Following Simon Dentith, we identify parody as the artistic transformation of a discrete source, a hypotext, so as to communicate a polemical or critical position, either with regard to the hypotext itself or towards the world (or both).4) This understanding of parody sucks [→page 196] critical theory into a catch−22. If we wish to identify Mamet's works as their own hypotexts, we must first find Mamet works which are not, already, as Charney says, Mametesque.

Nevertheless, Charney's introduction of parody to the discussion of Mamet, since parody is a distinctly metatextual device, productively redirects our consideration of the content and intent of Mamet's work. Even if we are uncertain whether Mamet takes a polemical or critical position against himself, certainly he critically and polemically considers the world. To the extent that his polemical and critical consideration of the world takes a metatheatrical form, his work implicitly critiques the activity of theatre, which is, after all, Mamet's own environment. Perhaps an effort to map the theatrical boundaries in Mamet's works, the lines between play and played, could identify a Mamet within the Mametesque.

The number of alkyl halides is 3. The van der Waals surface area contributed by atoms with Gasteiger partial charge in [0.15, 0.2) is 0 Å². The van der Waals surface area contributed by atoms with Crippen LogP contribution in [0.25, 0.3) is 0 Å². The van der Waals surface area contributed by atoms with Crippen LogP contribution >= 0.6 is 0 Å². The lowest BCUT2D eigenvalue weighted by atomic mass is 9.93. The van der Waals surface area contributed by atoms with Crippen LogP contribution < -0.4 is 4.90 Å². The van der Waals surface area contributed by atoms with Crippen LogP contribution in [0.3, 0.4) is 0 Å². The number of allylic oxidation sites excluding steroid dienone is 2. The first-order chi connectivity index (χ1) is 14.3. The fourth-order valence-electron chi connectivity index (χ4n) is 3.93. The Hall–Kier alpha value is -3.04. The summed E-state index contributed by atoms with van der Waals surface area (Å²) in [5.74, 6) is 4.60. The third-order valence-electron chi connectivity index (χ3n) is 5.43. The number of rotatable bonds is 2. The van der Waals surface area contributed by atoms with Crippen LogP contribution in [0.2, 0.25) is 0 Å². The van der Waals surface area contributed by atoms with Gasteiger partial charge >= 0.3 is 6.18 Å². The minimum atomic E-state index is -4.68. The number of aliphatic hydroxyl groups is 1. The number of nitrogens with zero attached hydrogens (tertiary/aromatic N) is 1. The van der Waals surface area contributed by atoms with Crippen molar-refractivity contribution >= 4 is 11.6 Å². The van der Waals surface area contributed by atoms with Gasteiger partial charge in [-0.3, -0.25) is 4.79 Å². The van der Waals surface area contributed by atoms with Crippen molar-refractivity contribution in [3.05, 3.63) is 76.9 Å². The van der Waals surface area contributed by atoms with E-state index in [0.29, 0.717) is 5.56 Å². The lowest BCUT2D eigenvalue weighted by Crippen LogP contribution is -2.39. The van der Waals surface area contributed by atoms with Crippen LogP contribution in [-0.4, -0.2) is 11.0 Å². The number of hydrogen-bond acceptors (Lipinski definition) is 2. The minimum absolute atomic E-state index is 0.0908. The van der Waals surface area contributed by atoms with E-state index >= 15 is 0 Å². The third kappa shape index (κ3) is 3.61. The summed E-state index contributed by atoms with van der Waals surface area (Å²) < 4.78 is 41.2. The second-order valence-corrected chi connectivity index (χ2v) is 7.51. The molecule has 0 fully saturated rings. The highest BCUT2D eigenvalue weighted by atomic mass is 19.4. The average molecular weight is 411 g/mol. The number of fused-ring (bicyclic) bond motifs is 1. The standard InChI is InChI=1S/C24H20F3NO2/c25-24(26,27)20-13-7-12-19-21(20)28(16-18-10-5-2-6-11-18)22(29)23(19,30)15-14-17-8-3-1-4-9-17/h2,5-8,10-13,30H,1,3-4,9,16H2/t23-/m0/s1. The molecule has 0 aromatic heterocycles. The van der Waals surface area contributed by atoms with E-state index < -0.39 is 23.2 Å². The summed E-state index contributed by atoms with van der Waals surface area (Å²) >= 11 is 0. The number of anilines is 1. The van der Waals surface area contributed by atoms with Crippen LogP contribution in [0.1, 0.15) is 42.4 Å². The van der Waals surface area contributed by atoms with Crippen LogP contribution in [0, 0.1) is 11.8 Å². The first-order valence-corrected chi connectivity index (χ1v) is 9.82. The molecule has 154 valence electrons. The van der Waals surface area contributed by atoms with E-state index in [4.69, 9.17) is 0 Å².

A comprehensive map of this idea exceeds the space available here. Instead, I propose here to consider one specific element of one particular play, as an indication of the method which I am imagining, under Charney's inspiration. Charney himself is drawn to Oleanna as a representative text, and I have already made an attempt to identify its metatheatrical nature.5) Developing then, these two arguments, let me here consider in some detail one of the characters in this play, who might further substantiate Charney's approach to Mamet.